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I would like to calculate the following integral:

$\displaystyle\int_{-\infty}^{+\infty}\frac{1}{\big(e^x-1-x\big)^2+4\pi^2} ~dx$

My attempts:

I have tried to use the complex analysis, in particular the Cauchy’s residue theorem which is a powerful tool to evaluate line integrals of analytic functions over closed curves, but the denominator

$\big(e^x-1-x\big)^2+4\pi^2=\big(e^x\!-\!1\!-\!x\!+\!2\pi i\big)\big(e^x\!-\!1\!-\!x\!-\!2\pi i\big)$

has infinitely many complex zeros, moreover I cannot get their exact values, but only an approximation of them.

I have also tried to put a parameter $b$ in the integral:

$I(b)=\displaystyle\int_{-\infty}^{+\infty}\frac{b}{\left(e^x-1-x\right)^2+b^2}~\mathrm dx$

and find a relation between $I(b)$ and its derivative $I’(b)$, but in this way I get

$I’(b)=\dfrac1bI(b)-\displaystyle\int_{-\infty}^{+\infty}\frac{2b^2}{\left[\left(e^x-1-x\right)^2+b^2\right]^2}~\mathrm dx$

and I do not know how I can solve it in order to obtain $I(b)$.

Another attempt I made is to write the integrand function as a series and then integrate it, but I did not even manage to do it.

By using numerical methods I got that the result is approximately $\,0.33333\,,$ but I would like to obtain the result exactly which should be $\dfrac13\,.$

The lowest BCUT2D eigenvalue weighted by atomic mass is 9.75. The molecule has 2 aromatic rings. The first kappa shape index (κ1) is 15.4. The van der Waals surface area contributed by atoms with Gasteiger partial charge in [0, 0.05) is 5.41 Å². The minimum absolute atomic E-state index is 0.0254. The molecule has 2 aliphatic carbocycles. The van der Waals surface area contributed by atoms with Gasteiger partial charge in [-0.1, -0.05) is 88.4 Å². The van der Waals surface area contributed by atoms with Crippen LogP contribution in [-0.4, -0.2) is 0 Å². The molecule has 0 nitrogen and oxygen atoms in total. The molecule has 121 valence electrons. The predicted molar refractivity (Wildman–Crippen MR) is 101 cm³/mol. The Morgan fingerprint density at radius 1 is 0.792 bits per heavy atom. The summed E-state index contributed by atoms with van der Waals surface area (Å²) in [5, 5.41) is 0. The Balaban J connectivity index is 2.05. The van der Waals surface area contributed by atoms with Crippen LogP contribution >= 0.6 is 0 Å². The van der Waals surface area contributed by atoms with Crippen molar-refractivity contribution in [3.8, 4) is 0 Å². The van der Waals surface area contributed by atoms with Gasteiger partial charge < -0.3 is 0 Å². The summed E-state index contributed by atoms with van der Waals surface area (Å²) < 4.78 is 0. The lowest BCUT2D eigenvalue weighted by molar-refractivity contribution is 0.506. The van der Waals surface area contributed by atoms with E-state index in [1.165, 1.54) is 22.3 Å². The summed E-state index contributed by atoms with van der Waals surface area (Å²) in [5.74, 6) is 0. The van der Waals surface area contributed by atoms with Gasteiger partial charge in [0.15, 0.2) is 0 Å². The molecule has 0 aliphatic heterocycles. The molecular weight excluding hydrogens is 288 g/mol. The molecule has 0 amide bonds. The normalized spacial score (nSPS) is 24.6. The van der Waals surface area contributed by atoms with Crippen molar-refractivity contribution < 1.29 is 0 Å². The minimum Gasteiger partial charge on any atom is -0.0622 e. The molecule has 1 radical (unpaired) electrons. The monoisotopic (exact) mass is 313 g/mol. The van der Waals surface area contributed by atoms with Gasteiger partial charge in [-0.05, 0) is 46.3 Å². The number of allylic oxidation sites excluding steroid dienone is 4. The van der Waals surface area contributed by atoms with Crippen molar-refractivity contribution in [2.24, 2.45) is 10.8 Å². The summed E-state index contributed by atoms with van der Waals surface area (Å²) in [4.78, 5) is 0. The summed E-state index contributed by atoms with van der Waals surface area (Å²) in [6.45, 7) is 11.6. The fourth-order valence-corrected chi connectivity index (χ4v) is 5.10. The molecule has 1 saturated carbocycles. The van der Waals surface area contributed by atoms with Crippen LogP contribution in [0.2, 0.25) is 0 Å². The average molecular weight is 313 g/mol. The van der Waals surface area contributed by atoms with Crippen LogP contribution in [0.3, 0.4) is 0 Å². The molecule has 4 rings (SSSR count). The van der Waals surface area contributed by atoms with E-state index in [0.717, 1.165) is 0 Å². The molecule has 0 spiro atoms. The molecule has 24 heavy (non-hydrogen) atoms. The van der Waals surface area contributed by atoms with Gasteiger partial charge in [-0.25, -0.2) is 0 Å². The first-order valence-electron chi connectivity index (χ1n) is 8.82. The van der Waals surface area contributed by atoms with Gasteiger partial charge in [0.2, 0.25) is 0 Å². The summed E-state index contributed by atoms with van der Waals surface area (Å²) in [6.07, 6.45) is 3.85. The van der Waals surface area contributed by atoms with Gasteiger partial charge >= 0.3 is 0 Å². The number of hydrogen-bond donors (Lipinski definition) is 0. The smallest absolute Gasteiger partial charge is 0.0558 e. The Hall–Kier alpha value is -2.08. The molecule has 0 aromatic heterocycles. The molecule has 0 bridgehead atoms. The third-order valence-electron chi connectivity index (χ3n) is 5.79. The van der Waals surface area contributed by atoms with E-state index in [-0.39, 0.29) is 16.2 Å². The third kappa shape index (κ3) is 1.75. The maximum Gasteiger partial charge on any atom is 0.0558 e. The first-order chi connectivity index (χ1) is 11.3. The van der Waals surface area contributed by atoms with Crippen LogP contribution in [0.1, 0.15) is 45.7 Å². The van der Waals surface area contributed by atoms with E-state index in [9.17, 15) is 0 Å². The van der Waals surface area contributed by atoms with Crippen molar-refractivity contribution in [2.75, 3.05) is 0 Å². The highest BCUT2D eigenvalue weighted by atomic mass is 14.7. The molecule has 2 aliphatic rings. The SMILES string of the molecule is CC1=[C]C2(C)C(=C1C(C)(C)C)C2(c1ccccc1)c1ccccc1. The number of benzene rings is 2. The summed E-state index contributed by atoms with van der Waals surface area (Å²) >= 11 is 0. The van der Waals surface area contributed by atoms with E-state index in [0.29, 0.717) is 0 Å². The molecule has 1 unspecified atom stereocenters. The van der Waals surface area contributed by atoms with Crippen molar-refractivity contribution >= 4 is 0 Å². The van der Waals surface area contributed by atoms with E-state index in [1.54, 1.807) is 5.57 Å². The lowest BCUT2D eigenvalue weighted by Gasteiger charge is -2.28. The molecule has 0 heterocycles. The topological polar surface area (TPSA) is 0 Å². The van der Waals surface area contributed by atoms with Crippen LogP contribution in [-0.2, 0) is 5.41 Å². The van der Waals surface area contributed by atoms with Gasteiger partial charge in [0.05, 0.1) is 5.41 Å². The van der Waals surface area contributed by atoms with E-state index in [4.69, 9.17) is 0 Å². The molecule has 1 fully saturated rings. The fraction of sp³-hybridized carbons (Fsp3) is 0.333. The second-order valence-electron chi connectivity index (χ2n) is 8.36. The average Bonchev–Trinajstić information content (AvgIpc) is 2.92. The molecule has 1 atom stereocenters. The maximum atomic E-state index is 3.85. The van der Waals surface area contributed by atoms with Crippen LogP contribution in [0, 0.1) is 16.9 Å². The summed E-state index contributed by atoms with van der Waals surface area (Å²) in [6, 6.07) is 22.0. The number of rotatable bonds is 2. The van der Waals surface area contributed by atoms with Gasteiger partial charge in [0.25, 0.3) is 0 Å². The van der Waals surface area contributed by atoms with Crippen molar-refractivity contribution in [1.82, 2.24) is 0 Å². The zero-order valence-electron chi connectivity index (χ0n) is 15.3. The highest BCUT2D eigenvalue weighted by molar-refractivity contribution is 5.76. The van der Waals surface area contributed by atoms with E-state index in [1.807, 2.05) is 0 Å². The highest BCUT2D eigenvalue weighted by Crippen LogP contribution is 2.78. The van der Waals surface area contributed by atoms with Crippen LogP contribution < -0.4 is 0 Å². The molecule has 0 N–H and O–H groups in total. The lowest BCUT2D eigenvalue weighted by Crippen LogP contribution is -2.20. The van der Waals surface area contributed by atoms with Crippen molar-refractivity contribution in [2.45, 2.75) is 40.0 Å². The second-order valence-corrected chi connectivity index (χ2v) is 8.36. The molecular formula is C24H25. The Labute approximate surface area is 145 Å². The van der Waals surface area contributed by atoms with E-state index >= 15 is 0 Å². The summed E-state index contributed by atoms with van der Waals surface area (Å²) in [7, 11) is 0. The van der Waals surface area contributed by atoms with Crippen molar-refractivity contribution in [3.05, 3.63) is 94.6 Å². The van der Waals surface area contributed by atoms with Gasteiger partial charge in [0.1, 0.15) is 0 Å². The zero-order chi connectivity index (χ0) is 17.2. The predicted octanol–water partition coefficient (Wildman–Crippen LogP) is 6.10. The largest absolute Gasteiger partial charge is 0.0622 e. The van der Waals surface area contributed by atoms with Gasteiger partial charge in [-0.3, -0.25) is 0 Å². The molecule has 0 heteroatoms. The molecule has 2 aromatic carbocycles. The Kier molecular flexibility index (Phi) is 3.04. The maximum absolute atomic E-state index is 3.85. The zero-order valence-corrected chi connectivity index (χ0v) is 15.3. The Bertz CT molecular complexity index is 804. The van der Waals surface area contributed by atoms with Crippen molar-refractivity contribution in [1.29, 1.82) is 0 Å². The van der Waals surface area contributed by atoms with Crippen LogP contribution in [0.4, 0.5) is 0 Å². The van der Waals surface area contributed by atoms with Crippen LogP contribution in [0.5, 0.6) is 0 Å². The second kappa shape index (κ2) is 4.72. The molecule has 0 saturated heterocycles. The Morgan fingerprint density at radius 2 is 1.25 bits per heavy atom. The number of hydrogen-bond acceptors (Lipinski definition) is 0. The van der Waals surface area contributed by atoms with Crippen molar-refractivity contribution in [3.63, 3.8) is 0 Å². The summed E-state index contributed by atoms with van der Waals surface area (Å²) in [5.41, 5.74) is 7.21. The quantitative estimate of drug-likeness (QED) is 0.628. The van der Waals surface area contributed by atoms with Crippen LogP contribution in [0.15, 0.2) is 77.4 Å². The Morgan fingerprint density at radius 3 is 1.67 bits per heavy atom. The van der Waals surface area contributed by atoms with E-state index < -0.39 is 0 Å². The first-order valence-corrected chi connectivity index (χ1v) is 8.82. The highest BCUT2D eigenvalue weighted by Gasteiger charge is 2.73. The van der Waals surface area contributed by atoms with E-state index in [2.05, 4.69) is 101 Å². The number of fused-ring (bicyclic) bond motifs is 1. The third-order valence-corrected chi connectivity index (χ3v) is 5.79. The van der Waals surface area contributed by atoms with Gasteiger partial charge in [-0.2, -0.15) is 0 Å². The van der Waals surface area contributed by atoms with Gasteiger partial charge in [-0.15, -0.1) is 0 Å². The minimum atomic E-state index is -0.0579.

Could anyone give me a hint to calculate the integral ?

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  • $\begingroup$ I remember ever solved this integral before. $\endgroup$
    – MathFail
    Apr 30, 2023 at 22:27
  • $\begingroup$ @MathFail, could you tell me how you solved it ? $\endgroup$
    – Angelo
    Apr 30, 2023 at 22:35
  • $\begingroup$ Sure, let me write it down. $\endgroup$
    – MathFail
    Apr 30, 2023 at 22:40

1 Answer 1

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$$\begin{align} I&=\displaystyle\int_{-\infty}^{+\infty}\frac{\mathrm dx}{\big(e^x-1-x\big)^2+4\pi^2}=\frac{1}{4\pi i}(I_1-I_2)\\ \\ &I_1=\displaystyle\int_{-\infty}^{+\infty}\frac{1}{\big(e^x-1-x\big)-2\pi i}dx\;,\\&I_2=\int_{-\infty}^{+\infty}\frac{1}{\big(e^x-1-x\big)+2\pi i}dx\;. \end{align}$$

For $I_1$, let $z=x+2\pi i$, and for $I_2$, let $z=x-2\pi i$

$$I_1=\lim_{R\rightarrow\infty}\displaystyle\int_{-R+2\pi i}^{R+2\pi i}\frac{1}{e^z-1-z}dz\;,\\I_2=\lim_{R\rightarrow\infty}\int_{-R-2\pi i}^{R-2\pi i}\frac{1}{e^z-1-z}dz\;.$$

Note that

$$\lim_{R\rightarrow\infty}\int_{-R-2\pi i}^{-R+2\pi i}\frac{1}{e^z\!-\!1\!-z}dz=\lim_{R\rightarrow\infty}\int_{R-2\pi i}^{R+2\pi i}\frac{1}{e^z\!-\!1-\!z}dz=0$$

We have:

$$I_1-I_2=-\oint_C \frac{1}{e^z-1-z}dz=-2\pi i \cdot\mathrm{Res}$$

where the contour $C$ is the infinite long box region with the vertices:

$(R, 2\pi i), (-R, 2\pi i), (-R, -2\pi i), (R, -2\pi i)$, oriented counter-clockwisely.

Inside the contour, $(0, 0)$ is the solely second order pole, so the residue is:

$$\mathrm{Res}=\lim_{z\rightarrow 0}\frac{d}{dz}\left(z^2\cdot\frac{1}{e^z-1-z}\right)=-\frac{2}{3}$$

Therefore,

$$I=\frac{1}{4\pi i}\cdot (-2\pi i)\cdot \left(-\frac{2}3\right)=\frac{1}3 $$

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  • $\begingroup$ Thank you very much for your help. $\endgroup$
    – Angelo
    Apr 30, 2023 at 23:14
  • $\begingroup$ you are welcome $\endgroup$
    – MathFail
    Apr 30, 2023 at 23:34
  • $\begingroup$ Is there a way to calculate I without contour ? $\endgroup$
    – Fjaclot
    May 3, 2023 at 14:53
  • $\begingroup$ I belive it must exist, but I couldn't find currenlty :) $\endgroup$
    – MathFail
    May 3, 2023 at 17:59

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